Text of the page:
On Gun Control
In a question about gun control that took place as the program continued once it was off the air, Obama was asked about “why you and Hillary want to control and restrict and limit gun manufacturers, gun owners and responsible use of guns and ammunition to the rest of us, the good guys, instead of holding the bad guys accountable for their actions?”
Obama answered, in part: “The notion that I or Hillary or Democrats or whoever you want to choose are hell-bent on taking away folks’ guns is just not true and at no point have I ever, ever proposed confiscating guns from responsible gun owners. So it’s just not true…There is a way for us to make sure that lawful, responsible gun owners like yourself are able to use them for sporting, hunting, protecting yourself, but the only way we’re going to do that is if we don’t have a situation in which anything that is proposed is viewed as some tyrannical destruction of the Second Amendment. And that’s how the issue too often gets framed.”
Why Bathrooms Rise to the Top
What I thought was the most compelling exchange on the program came when Arvis Dawson, a community leader who cited his religious beliefs and church background, said this to the president: “I am a strong believer in equal rights for everyone... I was wondering, though, with all the pressing issues that you have before you right now...why is the issue of which bathroom a person uses such an issue?”
The president’s full answer is definitely worth listening to, in my view, but here is a bit of what he said: “It's a great question. Somehow people think I made it an issue. I didn't make it an issue...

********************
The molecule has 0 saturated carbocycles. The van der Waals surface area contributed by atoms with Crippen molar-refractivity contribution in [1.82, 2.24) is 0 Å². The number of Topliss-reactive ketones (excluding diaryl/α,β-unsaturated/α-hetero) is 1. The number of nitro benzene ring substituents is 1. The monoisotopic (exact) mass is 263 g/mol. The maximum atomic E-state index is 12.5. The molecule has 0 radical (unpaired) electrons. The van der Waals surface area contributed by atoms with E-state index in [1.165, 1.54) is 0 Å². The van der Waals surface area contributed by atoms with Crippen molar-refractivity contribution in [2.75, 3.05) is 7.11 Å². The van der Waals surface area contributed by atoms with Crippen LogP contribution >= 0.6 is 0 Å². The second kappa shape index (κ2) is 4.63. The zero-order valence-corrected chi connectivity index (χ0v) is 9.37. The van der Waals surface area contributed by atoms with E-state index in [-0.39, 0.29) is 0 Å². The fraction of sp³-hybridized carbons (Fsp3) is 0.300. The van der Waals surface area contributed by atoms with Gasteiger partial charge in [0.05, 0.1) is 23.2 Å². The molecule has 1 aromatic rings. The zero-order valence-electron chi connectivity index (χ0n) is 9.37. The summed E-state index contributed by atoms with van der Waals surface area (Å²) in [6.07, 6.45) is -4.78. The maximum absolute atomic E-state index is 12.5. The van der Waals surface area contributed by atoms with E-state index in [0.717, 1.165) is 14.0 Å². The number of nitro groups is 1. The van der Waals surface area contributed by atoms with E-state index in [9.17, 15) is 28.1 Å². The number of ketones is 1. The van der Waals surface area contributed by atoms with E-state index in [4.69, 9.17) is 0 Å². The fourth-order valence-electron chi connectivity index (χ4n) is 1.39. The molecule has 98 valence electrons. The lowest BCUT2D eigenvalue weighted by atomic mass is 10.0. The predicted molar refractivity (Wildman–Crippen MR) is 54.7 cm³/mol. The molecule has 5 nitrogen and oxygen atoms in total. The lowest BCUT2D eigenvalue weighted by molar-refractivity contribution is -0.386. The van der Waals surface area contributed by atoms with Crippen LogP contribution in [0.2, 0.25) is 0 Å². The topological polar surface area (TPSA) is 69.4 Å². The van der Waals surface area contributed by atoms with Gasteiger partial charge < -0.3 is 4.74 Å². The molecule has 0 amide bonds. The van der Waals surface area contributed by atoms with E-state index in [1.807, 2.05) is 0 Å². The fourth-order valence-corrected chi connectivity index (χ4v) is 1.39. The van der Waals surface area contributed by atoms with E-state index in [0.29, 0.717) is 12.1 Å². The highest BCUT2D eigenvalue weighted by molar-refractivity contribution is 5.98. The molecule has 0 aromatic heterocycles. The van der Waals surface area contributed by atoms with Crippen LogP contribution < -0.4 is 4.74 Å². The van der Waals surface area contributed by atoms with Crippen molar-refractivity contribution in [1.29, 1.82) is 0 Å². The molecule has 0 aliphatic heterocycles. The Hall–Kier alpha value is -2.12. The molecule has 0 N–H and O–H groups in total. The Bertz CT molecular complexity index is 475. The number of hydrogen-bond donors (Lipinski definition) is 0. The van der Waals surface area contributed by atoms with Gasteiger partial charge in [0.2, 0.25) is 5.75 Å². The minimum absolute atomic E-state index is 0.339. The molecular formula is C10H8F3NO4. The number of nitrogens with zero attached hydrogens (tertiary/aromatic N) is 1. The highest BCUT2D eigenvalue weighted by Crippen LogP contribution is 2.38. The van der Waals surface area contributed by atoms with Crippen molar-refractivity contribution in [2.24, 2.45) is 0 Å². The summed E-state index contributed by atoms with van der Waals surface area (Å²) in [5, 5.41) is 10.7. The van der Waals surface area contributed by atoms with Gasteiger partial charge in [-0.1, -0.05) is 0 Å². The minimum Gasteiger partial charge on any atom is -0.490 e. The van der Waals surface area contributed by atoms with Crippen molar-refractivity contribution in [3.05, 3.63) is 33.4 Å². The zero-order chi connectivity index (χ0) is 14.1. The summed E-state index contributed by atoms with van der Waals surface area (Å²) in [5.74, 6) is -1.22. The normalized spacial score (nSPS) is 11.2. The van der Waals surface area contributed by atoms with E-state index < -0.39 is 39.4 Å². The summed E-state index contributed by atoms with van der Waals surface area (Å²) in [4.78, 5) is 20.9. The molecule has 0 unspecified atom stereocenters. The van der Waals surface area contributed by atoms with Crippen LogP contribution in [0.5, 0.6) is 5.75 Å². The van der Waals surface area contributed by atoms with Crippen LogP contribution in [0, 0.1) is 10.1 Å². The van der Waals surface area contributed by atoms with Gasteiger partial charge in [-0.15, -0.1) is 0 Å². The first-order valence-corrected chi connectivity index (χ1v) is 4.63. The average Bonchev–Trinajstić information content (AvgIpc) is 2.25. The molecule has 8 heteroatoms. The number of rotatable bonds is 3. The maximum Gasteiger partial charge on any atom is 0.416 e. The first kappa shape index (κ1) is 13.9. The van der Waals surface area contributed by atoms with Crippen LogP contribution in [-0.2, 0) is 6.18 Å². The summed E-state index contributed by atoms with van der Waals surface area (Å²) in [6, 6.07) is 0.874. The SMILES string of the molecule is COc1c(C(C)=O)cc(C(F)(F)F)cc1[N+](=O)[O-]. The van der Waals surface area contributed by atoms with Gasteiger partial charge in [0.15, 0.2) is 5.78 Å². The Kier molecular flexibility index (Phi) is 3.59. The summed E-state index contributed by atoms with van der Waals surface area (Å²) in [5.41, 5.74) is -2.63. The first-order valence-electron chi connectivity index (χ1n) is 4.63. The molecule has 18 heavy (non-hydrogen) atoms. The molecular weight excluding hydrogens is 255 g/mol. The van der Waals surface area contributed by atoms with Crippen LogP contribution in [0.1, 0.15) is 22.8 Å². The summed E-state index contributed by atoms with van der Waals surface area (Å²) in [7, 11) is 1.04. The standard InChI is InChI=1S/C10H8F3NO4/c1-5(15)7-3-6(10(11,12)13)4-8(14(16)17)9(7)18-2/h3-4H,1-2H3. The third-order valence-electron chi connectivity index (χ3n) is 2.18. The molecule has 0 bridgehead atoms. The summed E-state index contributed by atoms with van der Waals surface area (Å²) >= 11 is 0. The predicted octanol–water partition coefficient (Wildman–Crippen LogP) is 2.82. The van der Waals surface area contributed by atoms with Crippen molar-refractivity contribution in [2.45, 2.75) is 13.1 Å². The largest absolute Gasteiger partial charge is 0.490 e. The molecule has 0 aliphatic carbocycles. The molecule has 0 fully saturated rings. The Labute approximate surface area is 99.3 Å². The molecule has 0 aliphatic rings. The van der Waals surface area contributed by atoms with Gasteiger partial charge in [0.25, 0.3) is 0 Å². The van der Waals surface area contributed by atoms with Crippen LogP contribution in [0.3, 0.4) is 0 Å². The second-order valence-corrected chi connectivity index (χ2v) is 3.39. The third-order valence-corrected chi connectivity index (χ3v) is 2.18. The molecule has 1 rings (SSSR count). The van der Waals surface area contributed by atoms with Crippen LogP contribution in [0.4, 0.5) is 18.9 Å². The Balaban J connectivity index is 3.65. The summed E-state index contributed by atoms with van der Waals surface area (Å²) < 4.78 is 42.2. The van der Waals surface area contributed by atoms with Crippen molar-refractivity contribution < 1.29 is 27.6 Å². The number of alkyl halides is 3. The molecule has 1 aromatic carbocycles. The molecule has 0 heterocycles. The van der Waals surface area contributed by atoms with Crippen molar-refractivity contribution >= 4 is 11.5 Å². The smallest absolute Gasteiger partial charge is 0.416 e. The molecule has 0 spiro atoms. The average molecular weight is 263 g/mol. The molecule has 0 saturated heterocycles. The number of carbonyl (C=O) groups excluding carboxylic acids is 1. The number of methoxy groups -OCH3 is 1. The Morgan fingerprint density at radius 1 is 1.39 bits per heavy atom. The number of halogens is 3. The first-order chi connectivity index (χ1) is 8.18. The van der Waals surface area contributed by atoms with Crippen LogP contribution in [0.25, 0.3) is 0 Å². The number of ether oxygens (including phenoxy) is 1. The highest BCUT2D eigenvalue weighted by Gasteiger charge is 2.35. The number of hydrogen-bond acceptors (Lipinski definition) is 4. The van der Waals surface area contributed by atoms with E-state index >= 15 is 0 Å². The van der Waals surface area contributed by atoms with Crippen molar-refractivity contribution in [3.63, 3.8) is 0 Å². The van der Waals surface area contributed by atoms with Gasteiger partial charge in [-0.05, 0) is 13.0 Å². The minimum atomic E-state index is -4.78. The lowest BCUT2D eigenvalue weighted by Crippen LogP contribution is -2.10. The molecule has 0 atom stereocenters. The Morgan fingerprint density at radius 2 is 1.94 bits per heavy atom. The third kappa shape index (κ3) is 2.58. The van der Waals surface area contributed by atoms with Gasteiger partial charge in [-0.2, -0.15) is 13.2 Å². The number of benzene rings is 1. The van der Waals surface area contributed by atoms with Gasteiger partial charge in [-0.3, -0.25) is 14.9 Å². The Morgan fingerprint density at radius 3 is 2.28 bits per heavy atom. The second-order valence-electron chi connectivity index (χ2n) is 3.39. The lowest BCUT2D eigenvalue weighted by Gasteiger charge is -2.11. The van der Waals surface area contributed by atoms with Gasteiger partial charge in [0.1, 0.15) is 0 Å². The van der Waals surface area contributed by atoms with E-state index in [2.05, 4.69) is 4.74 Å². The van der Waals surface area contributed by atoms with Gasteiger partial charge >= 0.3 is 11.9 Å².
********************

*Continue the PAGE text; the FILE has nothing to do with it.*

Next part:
“What happened and what continues to happen is you have transgender kids in schools. And they get bullied. And they get ostracized. And it's tough for them.
“And, you know, we're of the generation where that stuff was all out of sight and out of mind and so people suffered silently. But now they're out in the open. And the question then is, schools are asking us, the Department of Education, for guidance, how should we deal with this?
“And my answer is that we should deal with this issue the same way we'd want it dealt with if it was our child. And that is to try to create an environment of some dignity and kindness for these kids.
“And that's sort of the bottom line. I have to just say what's in my heart but I also have to look at, you know, what's the law?
“And my best interpretation of what our laws and our obligations are is that we should try to accommodate these kids so that they are not in a vulnerable situation.
“Now, I understand that people, you know, for religious beliefs or just general discomfort might disagree. And I'm not the one who's making a big issue of it.
“But if the school districts around the country ask me what do you think we should do? Then what we're going to do is tell them let's find a way to accommodate them in a way that makes sure that these kids are not, you know, excluded and ostracized.”
Posted on June 3, 2016 at 2:37 p.m.